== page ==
USAF Aims to Improve Data Crunching Issues Within A Year

Kenneth Bray, a? top USAF ISR official?, shown here at the Defense News Conference in Arlington, Va., on Sept. 6, 2017, expects improvements to USAF’s data-processing algorithms within one year. Staff photo by Gideon Grudo.

The Air Force has “recognized” it has “a big data problem,” said Kenneth Bray, USAF’s acting associate deputy chief of staff for intelligence, surveillance and reconnaissance?.

Speaking Wednesday at the Defense News Conference in Arlington, Va., Bray said USAF has what he called one of the “largest holdings of imagery in the world.” However, until about a year and half ago, the service had been unable to search that database in a “real-time fashion,” he added, noting it’s also unusable by “big data analytic algorithms.” That means all that information isn’t being digested by decision-makers in the service as efficiently as it otherwise might be, which affects operations.

USAF has “for many years” concentrated on answering questions like, “Can I go high enough? Can I stay airborne long enough? Can it cost low enough? Could it go fast enough?” Bray said.

“What we care most about now is answering the right questions as fast as we can for the commanders of our air operations centers,” he said. “I need to design outward from the data. I need to stop designing to make the best aircraft or best sensor.” In order to do that, the data has to be the beginning of the conversation, requiring fast turnaround on its analysis.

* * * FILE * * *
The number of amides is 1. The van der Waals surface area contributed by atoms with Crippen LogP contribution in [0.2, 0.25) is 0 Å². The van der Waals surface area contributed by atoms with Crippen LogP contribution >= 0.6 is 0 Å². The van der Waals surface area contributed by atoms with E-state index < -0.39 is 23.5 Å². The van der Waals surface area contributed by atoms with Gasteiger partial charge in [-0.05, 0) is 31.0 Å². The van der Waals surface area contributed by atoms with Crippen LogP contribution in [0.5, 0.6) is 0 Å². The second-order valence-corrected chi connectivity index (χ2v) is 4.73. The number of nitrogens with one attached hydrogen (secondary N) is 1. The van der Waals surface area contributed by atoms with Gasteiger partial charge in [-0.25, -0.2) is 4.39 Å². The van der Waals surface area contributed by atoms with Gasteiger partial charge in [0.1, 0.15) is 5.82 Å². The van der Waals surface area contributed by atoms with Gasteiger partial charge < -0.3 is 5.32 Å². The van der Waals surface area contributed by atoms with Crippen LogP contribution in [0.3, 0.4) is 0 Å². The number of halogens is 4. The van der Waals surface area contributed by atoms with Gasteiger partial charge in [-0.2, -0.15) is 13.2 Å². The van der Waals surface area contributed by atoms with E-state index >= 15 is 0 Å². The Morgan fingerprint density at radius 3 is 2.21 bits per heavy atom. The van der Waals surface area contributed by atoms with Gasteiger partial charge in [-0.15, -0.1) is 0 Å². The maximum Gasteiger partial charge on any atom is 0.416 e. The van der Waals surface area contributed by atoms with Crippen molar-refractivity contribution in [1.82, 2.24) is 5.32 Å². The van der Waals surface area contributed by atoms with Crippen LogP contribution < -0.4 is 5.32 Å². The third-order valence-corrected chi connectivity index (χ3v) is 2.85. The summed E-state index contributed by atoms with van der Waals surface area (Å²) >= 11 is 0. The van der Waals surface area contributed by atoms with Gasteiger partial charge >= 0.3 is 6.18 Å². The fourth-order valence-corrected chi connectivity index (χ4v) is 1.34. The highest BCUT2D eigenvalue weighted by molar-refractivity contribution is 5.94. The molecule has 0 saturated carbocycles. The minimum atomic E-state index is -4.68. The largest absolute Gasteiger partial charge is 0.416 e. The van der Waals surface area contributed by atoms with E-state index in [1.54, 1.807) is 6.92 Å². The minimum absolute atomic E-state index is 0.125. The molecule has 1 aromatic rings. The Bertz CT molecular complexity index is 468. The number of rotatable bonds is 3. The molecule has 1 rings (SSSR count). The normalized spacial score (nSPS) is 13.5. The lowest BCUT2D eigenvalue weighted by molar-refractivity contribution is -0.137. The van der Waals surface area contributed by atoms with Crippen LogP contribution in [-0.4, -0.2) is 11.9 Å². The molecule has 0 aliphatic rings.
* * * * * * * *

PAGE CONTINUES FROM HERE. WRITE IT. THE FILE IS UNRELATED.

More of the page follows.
The service is working on “changing that,” Bray said, citing a “whole series of experiments” and “demonstrations” USAF is running in tandem with the undersecretary for defense for acquisition, technology, and logistics, which is running its own Project Maven, an effort to “incorporate elements of artificial intelligence and machine learning into its drone program,” according to Reuters.

“We intend to—by this time next year—have operational algorithms so we can automate what in the past has been done in a very manual, intensive process,” he said.

The service also uses air operations centers to respond to noncombat events, like Hurricane Harvey, with the 1st Air Force Air Operations Center coordinating 2,078 search and rescue operations as of Tuesday.